Leave it to my friend, the sage of Jewish celebrity trivia, Nate Bloom, to correct my error. Turns out Dylan was quite a bit more Jewishly involved than I thought, according to this email message from Bloom:
Bob’s parents were practicing Jews. A rabbi was brought in at his parents’ expense to the cold “Iron Range” to tutor him for his bar mitzvah. He had a bar mitzvah. He was sent to Jewish summer camp in Wisconsin (Camp Herzl)Bob’s kids with his Jewish ex-wife were all bar/bat mitzvah–with one exception. That’s a lot more practicing than half of American Jews.
The one exception is a child he fathered with a black back-up singer, a religious Christian, he secretly married and stayed married to for a few years in the ’80s.
His Chabad thing, in terms of close contact, ended in the late ’80s–although each year he goes to a Chabad synagogue near where he is on Yom Kippur and goes to the service.
Bottom line on Bob’s beliefs: he is clearly somewhat obsessed by religion. Some people make a plausible case that he has never given up being a Christian–based on the songs he plays–etc. But that he got turned off to organized Christianity. The bottom line is that nobody will probably ever know–he’ll probably go to his grave keeping his innermost beliefs to himself. And I don’t think he will really care if a rabbi presides at his funeral–no matter what he thinks about Jesus on his deathbed.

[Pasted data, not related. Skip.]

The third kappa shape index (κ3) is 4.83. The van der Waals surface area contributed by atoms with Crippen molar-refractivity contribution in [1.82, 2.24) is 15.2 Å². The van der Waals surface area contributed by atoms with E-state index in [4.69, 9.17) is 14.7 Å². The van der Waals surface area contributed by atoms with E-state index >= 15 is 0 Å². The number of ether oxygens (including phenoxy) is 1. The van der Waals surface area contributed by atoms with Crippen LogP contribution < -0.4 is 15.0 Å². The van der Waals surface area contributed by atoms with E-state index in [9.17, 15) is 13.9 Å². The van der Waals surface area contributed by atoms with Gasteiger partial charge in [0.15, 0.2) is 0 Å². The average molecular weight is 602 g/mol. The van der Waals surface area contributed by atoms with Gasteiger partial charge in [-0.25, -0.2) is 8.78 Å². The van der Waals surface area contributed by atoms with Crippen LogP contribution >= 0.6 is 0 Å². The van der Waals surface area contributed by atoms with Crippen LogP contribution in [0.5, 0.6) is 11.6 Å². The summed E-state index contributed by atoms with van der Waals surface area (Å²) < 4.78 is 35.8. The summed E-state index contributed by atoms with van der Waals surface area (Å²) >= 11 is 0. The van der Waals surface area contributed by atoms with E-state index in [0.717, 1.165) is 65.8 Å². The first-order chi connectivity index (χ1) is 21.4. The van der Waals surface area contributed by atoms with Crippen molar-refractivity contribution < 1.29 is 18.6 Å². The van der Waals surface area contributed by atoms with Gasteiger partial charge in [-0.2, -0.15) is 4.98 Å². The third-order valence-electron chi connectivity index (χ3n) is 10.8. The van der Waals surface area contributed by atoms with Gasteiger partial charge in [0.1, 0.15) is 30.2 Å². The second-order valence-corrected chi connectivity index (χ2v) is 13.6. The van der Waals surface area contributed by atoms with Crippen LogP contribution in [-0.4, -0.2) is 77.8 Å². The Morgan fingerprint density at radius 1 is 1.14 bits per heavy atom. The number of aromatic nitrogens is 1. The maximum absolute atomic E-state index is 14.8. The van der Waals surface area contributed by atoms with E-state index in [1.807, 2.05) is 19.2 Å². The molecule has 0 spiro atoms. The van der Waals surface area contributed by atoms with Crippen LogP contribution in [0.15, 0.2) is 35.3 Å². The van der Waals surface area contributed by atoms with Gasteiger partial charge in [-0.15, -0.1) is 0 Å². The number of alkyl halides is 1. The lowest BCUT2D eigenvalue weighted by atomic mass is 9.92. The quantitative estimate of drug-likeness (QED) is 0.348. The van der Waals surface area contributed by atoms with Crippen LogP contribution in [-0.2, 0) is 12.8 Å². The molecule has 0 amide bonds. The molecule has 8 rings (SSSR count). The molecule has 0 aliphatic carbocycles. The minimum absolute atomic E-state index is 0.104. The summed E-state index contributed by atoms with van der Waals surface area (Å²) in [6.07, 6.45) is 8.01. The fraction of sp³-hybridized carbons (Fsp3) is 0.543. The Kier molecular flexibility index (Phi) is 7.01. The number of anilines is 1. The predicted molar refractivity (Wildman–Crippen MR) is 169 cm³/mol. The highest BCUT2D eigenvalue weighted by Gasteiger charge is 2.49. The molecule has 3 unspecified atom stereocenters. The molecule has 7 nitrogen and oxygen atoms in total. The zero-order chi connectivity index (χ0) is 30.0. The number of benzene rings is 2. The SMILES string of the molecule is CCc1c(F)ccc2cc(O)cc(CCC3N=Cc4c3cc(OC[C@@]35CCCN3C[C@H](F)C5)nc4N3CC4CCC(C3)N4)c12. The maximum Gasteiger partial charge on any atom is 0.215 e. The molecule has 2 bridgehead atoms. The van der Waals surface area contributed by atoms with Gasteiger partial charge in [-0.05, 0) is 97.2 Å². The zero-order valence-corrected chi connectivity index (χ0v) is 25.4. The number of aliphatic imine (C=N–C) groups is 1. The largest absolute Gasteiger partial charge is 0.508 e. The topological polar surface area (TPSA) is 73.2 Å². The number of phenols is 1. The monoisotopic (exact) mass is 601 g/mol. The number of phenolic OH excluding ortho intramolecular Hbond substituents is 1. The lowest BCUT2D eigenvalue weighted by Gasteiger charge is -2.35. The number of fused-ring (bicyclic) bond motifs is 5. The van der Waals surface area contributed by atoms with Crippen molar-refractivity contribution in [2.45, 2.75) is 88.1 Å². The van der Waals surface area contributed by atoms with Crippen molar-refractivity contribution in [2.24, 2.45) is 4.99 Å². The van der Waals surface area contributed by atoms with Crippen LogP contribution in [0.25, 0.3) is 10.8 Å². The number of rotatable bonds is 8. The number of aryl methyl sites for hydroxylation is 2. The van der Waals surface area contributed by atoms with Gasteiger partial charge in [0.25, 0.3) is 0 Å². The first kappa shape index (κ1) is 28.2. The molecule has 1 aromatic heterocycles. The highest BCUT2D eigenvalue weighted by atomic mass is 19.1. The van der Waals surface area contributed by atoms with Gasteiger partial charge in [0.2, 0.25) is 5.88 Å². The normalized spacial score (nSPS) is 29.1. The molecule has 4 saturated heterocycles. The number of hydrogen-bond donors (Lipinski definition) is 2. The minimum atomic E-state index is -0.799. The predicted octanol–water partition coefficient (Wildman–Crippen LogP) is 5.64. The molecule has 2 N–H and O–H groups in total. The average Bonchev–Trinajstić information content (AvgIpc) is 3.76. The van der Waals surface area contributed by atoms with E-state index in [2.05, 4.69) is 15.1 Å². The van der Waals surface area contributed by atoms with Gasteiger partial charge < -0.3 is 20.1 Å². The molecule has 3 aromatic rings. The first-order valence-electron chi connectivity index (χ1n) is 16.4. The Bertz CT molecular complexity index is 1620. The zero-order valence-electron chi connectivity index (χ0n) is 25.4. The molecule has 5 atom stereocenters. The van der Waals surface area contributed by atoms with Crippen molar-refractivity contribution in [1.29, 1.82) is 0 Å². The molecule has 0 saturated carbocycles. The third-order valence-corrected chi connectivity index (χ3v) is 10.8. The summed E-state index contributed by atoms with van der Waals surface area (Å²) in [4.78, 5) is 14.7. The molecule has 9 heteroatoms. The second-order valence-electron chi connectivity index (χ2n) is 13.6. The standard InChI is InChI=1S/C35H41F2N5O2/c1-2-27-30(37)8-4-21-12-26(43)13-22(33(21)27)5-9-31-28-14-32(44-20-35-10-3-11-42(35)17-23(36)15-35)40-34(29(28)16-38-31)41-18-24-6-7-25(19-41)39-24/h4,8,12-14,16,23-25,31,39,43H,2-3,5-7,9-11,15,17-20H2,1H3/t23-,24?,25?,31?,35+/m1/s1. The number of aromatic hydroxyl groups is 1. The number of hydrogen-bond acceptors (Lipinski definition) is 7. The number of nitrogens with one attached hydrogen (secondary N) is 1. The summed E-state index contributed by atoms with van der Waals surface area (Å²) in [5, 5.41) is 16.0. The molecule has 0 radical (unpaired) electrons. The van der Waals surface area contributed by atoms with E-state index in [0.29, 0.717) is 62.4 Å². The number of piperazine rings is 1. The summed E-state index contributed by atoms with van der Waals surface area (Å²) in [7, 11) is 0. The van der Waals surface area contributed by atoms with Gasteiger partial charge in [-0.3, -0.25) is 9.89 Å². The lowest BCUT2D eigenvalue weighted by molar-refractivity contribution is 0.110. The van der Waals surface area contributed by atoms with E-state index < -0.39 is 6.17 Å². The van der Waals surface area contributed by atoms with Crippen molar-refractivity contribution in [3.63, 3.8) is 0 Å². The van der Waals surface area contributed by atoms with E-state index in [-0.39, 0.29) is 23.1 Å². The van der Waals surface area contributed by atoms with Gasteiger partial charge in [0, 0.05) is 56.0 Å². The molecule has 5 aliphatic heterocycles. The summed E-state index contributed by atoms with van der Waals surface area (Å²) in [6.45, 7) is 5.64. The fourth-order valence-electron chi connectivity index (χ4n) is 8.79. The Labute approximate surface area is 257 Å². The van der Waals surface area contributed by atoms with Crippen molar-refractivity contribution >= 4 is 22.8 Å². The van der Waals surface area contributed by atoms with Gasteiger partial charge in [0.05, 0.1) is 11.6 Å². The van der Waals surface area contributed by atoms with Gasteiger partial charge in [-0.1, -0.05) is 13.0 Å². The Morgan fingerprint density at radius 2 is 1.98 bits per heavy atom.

So I have to apologize for the long layoff. Thanksgiving, combined with site overhaul business and preparing our report on the 2007 December holidays survey, has kept me away from the blogosphere for several weeks. I make no promises of a return to daily blogging until 2008, but here’s a grab bag of goodies that have been collecting in recent weeks:
Perhaps this is obvious, but living in Jackson Heights is a lot like being intermarried. In many ways, these situations make it much harder to live a Jewish life–I can’t be Jewish by osmosis or accident. But they also mean that I don’t take Judaism for granted, that I am often more conscious of my Jewish identity and more motivated to seek out Jewish things.
The second discusses how Jewish outreach to the intermarried needs to improve. The Jewish community offers outreach to the intermarried on the assumption that their intermarriage is a “problem.” But the intermarried families themselves rarely see their relationship as a problem. Like everyone else, they respond to activities and communities that fit their needs, that are fun, that are convenient:
[Activities] have to inspire and educate–or at least entertain. And that’s a tall order for any nonprofit institution, particularly those–like most synagogues–run primarily by overextended (and often elderly) volunteers without much of a budget at their disposal.